Peter Dayan of Theoretical Neuroscience fame gave a talk today at Harvard University that I was fortunate enough to attend. One of the great things about Boston/Cambridge area is the sheer pull of our collective universities in bringing top neuroscientists to the area. Anyway, some of his newer work that he was presenting today was entitled, “Norepinepherine and Neural Interrupts.”
There are about four main neuromodulatory systems that each use a particular neurotransmitter as its chemical of action. They seem to have wide ranging connections that span large neural surfaces, and they include dopamine (DA), acetylcholine (ACh), serotonin (5-HT), and norepinepherine (NE). As much as brain chemistry is certainly important, the effects of these particular neuromodulators on the systems that they innervate is incredibly complex, as they make millions of synapses on a what seems to be a wide variety of neurons. Dayan was presenting an interesting viewpoint on the role of NE involved in uncertainty states. The essential idea is that uncertainty must be a top-down mediated process, which starts either with an expectation or no expectation at all. Both of these states are uncertain states, which can be restated as either an expected uncertainty or an unexpected uncertainty. In either case, the brain’s environment must be favorable to a learning condition.
Consider your walk through your school or office. Let’s say that you know that they have been remodeling your wing of the office, so as soon as you turn the last corner, you have an expectation that things will look different. You know already that uncertainty exists. This situation may be neurobiologically different from if you had no idea that they painted the walls pink with green dots, so when you turn the corner, there is (certainly!) an unexpected uncertainty.
Presumably, ACh mediates the former – that is, the expected uncertainty, where NE may modulate the unexpected uncertainty. The experimental evidence seems to come primary from non-human primate studies that measure levels of NE modulation during a target-response visual task that shows a spike in NE pathway activation after the salient target is presented, and no change from baseline levels of activation with the presence of a distractor.
Dayan’s model was a simple state dependent modulation between either the target and distractor that included probabilities of NE activation due to being presented with the two stimuli. He had a pretty simple error predictor that was pointed out did not account for motor type errors, which presumably should be averaged and removed across task difficulty – that is, as task difficulty increases, the number of motor specific mistakes may stay relatively constant. I think this is a reasonable assumption for present purposes.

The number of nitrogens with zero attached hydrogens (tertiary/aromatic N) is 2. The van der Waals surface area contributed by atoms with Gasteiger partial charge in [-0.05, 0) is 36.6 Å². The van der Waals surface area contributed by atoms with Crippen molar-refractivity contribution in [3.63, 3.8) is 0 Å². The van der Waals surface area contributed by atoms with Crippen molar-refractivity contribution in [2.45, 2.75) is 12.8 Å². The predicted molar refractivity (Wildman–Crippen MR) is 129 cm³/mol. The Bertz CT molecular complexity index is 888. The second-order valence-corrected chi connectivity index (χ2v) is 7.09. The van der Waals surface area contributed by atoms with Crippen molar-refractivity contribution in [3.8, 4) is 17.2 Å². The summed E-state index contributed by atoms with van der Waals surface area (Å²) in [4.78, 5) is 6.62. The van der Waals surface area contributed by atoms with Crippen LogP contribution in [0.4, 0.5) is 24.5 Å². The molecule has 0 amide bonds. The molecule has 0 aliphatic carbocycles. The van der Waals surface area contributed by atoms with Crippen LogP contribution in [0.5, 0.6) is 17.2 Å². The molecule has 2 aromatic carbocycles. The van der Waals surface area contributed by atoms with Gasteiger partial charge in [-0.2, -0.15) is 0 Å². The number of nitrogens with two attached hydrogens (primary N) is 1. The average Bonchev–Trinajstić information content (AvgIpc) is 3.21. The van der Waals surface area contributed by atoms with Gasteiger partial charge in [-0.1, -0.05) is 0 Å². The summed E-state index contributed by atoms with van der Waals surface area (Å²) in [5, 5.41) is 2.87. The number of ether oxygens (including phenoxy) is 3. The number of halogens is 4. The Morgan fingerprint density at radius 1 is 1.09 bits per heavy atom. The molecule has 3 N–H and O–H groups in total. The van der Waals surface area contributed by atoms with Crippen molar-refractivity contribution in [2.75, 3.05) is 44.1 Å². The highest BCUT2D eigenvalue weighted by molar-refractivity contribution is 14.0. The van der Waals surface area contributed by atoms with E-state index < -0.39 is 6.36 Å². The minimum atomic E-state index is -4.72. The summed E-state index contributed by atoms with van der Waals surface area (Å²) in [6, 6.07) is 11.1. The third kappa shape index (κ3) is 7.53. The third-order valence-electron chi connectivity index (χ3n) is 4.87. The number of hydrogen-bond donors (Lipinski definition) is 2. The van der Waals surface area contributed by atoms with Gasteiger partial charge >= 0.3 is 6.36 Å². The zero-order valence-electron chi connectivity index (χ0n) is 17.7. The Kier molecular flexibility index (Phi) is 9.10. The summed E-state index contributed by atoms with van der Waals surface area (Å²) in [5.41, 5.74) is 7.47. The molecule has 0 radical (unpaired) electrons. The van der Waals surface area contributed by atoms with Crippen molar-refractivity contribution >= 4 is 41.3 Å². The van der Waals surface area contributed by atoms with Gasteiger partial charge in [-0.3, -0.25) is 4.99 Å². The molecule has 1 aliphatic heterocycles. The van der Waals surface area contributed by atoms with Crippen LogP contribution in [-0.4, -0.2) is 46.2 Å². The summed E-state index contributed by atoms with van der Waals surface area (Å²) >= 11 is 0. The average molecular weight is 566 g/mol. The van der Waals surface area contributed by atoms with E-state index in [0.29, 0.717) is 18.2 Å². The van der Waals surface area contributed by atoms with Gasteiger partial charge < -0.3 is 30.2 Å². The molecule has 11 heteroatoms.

However good the model was at reproducing the qualitative features of the experimental evidence – and it was, more or less – it was very difficult not to call into question several possible shortcomings. The model set an arbitrary threshold for activation, at 95% probability required for activation, but there did not seem to be any physiological reason for such a threshold. There were also some unexplained qualitative microfeatures of the model’s output that also seemed curious. Additionally, the model included some features such as the random resetting after a certain number of trials that did not seem to have an immediate physiological basis, though I may well just not understand the particulars of the system.
For being a model that simply takes into account the states of NE pathway activation based on the evidence of target presentation, there seemed to emerge some interesting features. However, I think that the next step might be to suggest a mechanism by which this system is acting.
To address this particular question, Dayan suggested a top-down neural interrupt hypothesis presumably governed by the prefrontal cortex and the anterior cingulate cortex. Thus control over the NE neuromodulatory pathway via locus coeruleus may have the ability to globally set the system up for learning in the cases of unexpected uncertainty.
Clearly, many questions remain concerning this proposal, especially considering the lack of a biophysical mechanism, as well as the basic understanding of cortical specificity.
However the idea is certainly interesting nonetheless, in the sense that yet another neuromodulatory system may have a tangible role in a complex behavior such as uncertainty mediation.